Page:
FIG. of the drawings shows a filter press having a perforated filter mold base plate 70 having a porous hemicylindrical surface of the insulation blocks to be made. The press also includes a porous piston 74$ having a concave surface which corresponds with the outside cylindrical surface of the insulation blocks to be made, and which piston 74 is raised and lowered onto the base plate 70 surrounding the cylindrical surface 72 by a double-acting piston and cylinder arrangement 76. The piston 74 is in sliding engagement with, and is surrounded by, a nonporous cylinder 77 which also can be raised and lowered by suitable means into a position over the base plate 70. The cylinder 74 is provided with a flexible inlet connection 78 for introducing a partially gelled hydrous calcium silicate forming slurry similar to that given above between the piston 74! and the base plate 70, when the piston 74 is in an upper position. After the cavity at between the piston 74 and base plate 70 is filled with the gel, the piston 74 is forced downwardly by the double-acting cylinder 76 to squeeze the excess water therefrom through the pores of the piston 74 and base plate 70 to leave the solids of the slurry with a predetermined amount of water in the configuration of the insulation blocks desired. The bottom surface of the piston 74 is pro vided with strips Elia which correspond to the strips 58 of the embodiment shown in FIG. 9 at locations to provide the recesses 30 in the insulation that is made.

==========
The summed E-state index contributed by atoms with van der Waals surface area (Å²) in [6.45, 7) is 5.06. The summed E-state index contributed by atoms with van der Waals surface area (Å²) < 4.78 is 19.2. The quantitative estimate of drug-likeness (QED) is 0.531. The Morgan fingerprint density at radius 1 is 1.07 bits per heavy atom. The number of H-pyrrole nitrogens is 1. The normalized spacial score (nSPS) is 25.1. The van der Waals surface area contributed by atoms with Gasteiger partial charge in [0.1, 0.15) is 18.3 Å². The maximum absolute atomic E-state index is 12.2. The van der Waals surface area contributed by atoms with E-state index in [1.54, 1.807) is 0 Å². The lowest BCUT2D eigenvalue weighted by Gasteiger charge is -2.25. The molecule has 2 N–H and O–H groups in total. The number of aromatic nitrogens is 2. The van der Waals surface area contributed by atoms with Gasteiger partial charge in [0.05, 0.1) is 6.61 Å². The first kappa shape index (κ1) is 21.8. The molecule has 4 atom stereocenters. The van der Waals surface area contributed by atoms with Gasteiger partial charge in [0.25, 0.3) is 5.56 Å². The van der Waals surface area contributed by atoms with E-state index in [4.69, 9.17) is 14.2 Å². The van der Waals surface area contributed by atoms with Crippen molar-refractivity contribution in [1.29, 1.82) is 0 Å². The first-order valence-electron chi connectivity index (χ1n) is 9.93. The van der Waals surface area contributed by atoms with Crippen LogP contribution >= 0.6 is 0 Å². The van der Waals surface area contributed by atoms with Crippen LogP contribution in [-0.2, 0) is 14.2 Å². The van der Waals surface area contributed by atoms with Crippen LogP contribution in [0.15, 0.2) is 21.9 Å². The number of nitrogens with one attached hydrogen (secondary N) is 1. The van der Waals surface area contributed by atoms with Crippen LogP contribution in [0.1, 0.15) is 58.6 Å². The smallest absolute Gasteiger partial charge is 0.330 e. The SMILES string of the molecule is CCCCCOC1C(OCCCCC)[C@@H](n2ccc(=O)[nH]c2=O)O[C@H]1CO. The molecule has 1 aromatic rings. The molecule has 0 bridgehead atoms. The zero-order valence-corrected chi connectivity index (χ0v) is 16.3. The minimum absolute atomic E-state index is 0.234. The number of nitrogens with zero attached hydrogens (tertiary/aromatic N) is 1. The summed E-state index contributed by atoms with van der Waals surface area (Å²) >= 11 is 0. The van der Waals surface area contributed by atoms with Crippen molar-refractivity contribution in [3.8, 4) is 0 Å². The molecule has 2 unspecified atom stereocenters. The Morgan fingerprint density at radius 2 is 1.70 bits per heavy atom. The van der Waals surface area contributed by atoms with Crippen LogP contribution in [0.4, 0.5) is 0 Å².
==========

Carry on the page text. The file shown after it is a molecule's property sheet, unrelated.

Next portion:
EXAMPLE 2 insulation material suitable for insulating surfaces having temperatures of approximately 1,000 F. can also be prepared from various inorganic light weight aggregates bonded together by various inorganic binders. insulation material is produced from the following materials:
Percent by Weight Materials of Solids Expanded pearlite 63.l0 Benronite clay 8.65 Partially acetylated corn starch 6.32 Asbestos fibers 7 W grade 18.90 Glass fibers (1 inch spun roving) 0.75 Phenolic resin L89 Water soluble silicone (Sodium methyl siliconate) 0.39
The asbestos fibers and glass fibers are weighed and blended with the expanded pearlite. A binder solution is prepared by dispersing the specified amount of bentonite, starch, phenolic resin and sodium siliconate in water. The water used will be from 1.2 to 1.4 times the weight of the dry materials, and this binder solution is 'sprayed over the dry materials. The moistened mixture is then further agitated and blended to complete the distribution of binder solution to make a slightly damp granular mass.
The slightly damp mix is placed in a mold cavity of the type described in example 1, and is subjected to a light molding pressure sufficient to compact the loose material into a monolithic molded mass having the exact configuration of the mold cavity. The molded piece is then removed from the mold and subjected to drying in an oven at a temperature of approximately 250 F. In this material, the starch and phenolic resin organic binders provide strength at low temperatures, such that the molded product can be handled and installed. At elevated temperatures the organic binders burn off and the clay is transformed into a permanent binder.